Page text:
JTF (just the facts): A total of 36 color photographs, framed in white and unmatted, and hung against white walls in the single room gallery space. The works on view are a mix of gelatin silver and c-prints, taken between 1975 and 2012. All of the prints come in three sizes: 12×16, 16×24, and 24×35 (there is one outlier print sized 15×15), in aggregate editions of 7+2AP (a few prints are available in editions of 12+1AP or 15+1AP). Apparently, a monograph of Men and Women will be released by Steidl later this year (here). (Installation shots at right.)
Comments/Context: The British photographer Tom Wood is having a bit of a revival of late. With a recent series of gallery shows and museum retrospectives in the UK and Europe and a new book coming from Steidl, Wood is being more clearly recognized as one the early pioneers of British color (along with Paul Graham and Martin Parr). This broad show brings together work from the better part of thirty years, providing ample evidence for Wood’s eye for color as well as his consistent interest in the everyday lives of the inhabitants of New Brighton, just across the river Mersey from Liverpool.
It’s clear from the works on view here that not only was Wood making color pictures as early as the mid 1970s, there are plenty of examples where color was the driving force behind his compositional decisions: an older woman peers out from behind a lace curtain door window, framed by the bright blue bars of stained glass, the “mother of the cleverest boy in England” wears a bright orange blazer that is exactly matched by the poster board behind her, and two sassy young women with feathered hair perch provocatively on the hood of a shiny red car, with the back end of a lemon yellow trunk intruding from the side. Wall colors, subway tiles, matching shirts, an orange coat here, some red pants there, color was clearly a integral part of how Wood was seeing and framing his surroundings.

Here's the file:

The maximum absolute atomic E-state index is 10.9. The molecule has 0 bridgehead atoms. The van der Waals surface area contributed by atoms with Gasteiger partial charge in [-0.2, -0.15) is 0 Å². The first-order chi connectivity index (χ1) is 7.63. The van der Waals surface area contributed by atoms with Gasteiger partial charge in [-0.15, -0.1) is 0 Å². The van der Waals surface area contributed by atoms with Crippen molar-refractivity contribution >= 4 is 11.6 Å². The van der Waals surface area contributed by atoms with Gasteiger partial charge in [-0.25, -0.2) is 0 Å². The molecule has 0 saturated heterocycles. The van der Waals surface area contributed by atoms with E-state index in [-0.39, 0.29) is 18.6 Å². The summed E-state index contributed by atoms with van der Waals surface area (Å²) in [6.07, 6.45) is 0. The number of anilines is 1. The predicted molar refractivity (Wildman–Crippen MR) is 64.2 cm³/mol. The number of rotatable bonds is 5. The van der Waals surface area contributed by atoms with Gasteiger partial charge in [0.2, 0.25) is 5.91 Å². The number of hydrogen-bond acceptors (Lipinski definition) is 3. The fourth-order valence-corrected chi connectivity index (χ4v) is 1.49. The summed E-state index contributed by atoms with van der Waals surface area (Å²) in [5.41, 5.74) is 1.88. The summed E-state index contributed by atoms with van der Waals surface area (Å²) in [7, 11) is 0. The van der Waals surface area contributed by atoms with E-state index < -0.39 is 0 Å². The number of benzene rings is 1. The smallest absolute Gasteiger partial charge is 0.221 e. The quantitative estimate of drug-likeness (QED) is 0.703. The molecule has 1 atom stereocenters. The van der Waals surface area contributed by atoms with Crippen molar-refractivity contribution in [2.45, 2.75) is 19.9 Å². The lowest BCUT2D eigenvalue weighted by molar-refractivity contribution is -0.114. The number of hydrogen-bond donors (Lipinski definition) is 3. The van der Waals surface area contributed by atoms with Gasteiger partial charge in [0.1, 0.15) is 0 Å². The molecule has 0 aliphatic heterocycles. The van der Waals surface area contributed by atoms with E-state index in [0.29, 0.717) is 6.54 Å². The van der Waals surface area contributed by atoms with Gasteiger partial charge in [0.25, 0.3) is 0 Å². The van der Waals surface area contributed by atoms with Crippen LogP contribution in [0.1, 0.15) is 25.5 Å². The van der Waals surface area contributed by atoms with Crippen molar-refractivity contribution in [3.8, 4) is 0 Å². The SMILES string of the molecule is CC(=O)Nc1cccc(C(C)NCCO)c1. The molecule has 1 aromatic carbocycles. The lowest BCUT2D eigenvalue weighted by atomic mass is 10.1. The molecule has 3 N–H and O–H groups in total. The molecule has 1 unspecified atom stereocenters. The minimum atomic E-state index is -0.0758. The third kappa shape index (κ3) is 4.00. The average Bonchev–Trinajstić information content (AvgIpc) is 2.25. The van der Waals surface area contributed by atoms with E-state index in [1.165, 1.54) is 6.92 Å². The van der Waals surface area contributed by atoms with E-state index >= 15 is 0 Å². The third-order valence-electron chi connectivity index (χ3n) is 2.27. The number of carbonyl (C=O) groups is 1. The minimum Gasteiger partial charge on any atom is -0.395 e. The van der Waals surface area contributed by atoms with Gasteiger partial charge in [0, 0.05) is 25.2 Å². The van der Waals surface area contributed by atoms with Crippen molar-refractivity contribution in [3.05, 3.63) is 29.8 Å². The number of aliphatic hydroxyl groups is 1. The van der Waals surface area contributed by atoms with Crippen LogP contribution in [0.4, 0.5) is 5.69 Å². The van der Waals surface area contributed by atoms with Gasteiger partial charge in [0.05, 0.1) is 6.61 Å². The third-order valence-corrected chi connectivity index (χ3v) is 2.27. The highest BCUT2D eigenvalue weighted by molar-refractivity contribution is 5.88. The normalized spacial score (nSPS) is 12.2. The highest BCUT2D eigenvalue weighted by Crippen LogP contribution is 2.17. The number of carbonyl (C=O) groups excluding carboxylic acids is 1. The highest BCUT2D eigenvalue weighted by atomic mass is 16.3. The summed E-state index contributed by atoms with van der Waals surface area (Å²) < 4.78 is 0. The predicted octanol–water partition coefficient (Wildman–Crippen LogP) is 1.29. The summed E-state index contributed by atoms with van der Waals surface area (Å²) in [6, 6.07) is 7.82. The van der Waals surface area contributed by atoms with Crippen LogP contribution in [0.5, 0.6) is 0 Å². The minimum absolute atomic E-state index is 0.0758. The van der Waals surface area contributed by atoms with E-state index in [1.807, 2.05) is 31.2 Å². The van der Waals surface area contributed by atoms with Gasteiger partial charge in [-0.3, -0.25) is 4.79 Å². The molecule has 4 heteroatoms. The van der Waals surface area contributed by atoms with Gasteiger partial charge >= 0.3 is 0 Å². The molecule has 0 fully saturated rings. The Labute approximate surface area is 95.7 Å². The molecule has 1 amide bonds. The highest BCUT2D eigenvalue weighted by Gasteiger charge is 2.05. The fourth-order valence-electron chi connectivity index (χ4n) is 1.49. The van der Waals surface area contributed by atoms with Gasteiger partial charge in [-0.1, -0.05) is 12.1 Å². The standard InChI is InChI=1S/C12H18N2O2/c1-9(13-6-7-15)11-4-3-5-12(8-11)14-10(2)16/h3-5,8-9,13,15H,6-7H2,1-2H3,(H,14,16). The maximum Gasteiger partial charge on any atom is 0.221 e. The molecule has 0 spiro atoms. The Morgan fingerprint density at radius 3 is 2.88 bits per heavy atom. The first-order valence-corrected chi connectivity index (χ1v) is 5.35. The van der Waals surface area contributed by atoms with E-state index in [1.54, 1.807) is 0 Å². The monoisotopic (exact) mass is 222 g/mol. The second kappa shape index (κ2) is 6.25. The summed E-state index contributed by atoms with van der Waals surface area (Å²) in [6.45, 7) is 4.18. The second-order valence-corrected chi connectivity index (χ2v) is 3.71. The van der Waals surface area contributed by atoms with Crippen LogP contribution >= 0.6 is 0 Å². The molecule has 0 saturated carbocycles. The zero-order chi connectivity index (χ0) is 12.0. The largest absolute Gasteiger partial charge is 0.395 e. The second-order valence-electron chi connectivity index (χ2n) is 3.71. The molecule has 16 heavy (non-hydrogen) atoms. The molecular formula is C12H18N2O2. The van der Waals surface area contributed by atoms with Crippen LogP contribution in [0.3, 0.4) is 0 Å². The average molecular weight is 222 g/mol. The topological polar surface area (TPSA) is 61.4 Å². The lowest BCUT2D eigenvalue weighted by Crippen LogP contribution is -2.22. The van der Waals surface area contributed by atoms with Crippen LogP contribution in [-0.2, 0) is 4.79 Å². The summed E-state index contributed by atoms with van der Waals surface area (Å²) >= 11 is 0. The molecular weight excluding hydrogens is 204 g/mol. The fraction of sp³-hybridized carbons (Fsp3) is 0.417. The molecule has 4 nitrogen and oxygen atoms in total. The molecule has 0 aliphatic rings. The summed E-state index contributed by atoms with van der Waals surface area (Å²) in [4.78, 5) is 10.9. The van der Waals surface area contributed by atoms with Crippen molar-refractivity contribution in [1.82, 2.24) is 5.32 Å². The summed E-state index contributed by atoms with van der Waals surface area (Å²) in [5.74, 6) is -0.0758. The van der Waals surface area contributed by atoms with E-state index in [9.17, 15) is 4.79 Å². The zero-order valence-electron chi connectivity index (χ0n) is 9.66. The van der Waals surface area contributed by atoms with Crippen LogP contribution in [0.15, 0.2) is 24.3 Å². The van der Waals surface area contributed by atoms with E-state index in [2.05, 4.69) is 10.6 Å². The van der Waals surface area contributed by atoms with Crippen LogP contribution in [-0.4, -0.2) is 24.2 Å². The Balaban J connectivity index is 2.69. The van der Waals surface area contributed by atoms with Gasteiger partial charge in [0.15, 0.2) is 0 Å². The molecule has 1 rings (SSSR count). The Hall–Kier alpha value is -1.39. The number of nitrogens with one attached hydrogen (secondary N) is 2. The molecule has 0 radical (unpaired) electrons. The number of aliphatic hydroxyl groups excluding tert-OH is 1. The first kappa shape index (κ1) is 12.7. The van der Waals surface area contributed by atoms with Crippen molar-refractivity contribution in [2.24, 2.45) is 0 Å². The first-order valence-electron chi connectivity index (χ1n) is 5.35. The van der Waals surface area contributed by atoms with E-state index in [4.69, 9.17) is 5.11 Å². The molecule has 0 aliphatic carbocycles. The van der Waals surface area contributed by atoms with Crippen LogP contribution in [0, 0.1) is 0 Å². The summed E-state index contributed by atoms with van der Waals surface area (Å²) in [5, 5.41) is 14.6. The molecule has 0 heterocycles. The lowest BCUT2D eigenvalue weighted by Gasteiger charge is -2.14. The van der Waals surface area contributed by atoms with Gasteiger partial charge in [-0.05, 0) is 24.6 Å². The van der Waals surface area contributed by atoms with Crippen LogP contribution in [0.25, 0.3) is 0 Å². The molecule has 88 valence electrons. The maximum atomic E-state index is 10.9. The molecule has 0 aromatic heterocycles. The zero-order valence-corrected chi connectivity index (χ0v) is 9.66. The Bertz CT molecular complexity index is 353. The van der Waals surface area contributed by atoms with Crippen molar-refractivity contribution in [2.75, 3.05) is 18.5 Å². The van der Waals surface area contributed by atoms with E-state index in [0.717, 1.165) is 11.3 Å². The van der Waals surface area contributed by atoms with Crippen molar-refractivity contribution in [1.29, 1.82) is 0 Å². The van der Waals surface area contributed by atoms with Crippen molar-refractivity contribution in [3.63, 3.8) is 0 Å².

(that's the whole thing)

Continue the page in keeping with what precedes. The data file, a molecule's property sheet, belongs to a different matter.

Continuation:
Wood also had a street photographer’s eye for the serendipitous moment. He captures a whisper between girlfriends, an illicit handoff between street corner hustlers, and a man pointing to his chin in the pub, presumably remembering where he was punched in the face. Fleeting tender gestures abound: a boy touches his father’s hair, a mother shelters her child underneath her white sweater, and a woman takes a summertime rest in the heather. Wood alternates between an energetic snapshot aesthetic and something slower and more formal, nimbly matching his methods to the circumstances on the ground.
Part of what makes these photographs so successful is their relaxed ease; Wood was clearly a known quantity in his community and his subjects were comfortable with his camera. That he could move easily from shirtless lads in the streets to old women with their shopping bags and capture the swagger of one and the weary shuffle of the other shows his breadth as careful observer. This show makes a quietly compelling case for Wood’s rediscovery, reestablishing his position in the larger sweep of recent British photography.
Collector’s POV: The works in this show are priced based on size. The 12×16 prints are $2400 each, the 16×24 prints are $3000 each, and the 24×35 prints are $4200 each. Wood’s prints have been inconsistently available in the secondary markets in recent years. Prices for those lots that have come up for sale have ranged from roughly $1000 to $4000.